An officer saw Malik Ngumezi’s car parked at a gas station with Ngumezi in the driver’s seat. The car had no license plates. The officer approached the car from the passenger side because a gas pump blocked the driver side.

According to Ngumezi, the officer opened the passenger door, leaned into the car, and asked him for his license and registration. The officer confirmed he asked for Ngumezi’s license and registration but testified he did not remember whether he opened the door, or whether he instead spoke to Ngumezi through an open window.

Ngumezi had an identification card but not a driver’s license; he admitted his license was suspended. A backup officer ran a check and confirmed Ngumezi’s license was suspended and that he had three prior citations for driving with a suspended license.

The department policy required officers to inventory and tow a vehicle when a driver lacks a valid license and has at least one prior citation for driving without a valid license. Conducting the inventory search prior to the tow, the officers found a loaded .45 caliber handgun under Ngumezi’s seat. The officers then ran a background check and discovered Ngumezi was a convicted felon.

The trial court denied Ngumezi’s motion to suppress the firearm and the appellate court reversed. The appellate court held that officers who lack probable cause or any other particularized reasonable belief the driver poses a danger may not open the vehicle door and lean inside. Even though an officer can require vehicle occupants to get out of a vehicle during a traffic stop, opening the door and entering the vehicle exposes more of the vehicle to view and impermissibly intrudes on the driver’s privacy expectation.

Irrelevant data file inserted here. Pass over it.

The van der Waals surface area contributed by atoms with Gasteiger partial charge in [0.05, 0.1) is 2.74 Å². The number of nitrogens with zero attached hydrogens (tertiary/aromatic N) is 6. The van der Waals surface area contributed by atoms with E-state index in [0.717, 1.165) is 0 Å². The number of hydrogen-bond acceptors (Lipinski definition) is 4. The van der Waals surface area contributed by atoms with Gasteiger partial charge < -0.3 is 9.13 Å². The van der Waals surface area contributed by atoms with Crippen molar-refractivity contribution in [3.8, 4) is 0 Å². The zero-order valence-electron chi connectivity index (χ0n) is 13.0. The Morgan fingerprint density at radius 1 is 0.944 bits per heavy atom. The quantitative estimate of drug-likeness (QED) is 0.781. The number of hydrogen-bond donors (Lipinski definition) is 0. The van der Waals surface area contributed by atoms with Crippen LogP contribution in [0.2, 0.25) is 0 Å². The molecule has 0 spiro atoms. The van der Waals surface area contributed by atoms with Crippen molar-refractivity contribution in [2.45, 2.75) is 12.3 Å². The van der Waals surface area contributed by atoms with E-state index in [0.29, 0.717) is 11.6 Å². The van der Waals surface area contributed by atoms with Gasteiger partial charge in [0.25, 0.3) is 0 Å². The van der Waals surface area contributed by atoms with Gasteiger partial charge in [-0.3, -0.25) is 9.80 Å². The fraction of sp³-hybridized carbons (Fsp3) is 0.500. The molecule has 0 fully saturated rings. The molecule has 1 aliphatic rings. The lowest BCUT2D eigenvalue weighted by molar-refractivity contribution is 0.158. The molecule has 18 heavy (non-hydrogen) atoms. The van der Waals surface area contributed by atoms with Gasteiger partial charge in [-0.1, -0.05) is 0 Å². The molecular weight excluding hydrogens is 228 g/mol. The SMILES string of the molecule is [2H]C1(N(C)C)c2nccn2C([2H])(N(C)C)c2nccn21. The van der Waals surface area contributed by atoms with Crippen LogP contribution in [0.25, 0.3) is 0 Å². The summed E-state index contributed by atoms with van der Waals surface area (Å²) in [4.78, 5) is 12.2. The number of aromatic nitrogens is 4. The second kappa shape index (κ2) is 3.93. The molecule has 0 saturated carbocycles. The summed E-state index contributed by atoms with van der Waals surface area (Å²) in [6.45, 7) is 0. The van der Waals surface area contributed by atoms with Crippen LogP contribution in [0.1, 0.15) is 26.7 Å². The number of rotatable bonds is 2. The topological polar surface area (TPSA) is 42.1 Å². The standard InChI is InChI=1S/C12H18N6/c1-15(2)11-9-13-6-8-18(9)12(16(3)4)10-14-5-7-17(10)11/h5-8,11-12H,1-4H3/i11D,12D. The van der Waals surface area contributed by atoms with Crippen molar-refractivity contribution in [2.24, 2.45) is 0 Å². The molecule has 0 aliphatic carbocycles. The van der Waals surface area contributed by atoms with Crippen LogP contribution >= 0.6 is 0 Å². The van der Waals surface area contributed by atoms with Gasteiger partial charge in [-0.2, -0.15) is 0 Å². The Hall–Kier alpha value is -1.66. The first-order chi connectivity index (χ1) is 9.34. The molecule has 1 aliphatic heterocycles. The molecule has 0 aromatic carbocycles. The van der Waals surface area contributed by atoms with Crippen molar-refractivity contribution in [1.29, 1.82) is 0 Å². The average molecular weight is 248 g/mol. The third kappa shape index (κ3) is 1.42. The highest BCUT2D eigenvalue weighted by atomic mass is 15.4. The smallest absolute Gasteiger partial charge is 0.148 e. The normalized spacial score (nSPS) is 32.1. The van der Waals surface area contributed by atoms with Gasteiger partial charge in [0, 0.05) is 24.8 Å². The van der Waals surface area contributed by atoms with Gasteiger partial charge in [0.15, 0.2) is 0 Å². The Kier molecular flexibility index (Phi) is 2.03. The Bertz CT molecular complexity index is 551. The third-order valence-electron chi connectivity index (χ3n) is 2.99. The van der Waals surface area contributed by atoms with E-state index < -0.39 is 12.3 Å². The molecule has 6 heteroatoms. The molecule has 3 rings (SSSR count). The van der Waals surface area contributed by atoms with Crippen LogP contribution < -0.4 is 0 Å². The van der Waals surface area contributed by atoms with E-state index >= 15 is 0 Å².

Though the evidence was suppressed in this case, the court noted other decisions where officers were justified in opening vehicle doors. For example, dark tinted windows and furtive movement might justify opening a door. A truck that is raised up so that the officer cannot view the driver and occupants might justify opening the door (why not ask first?).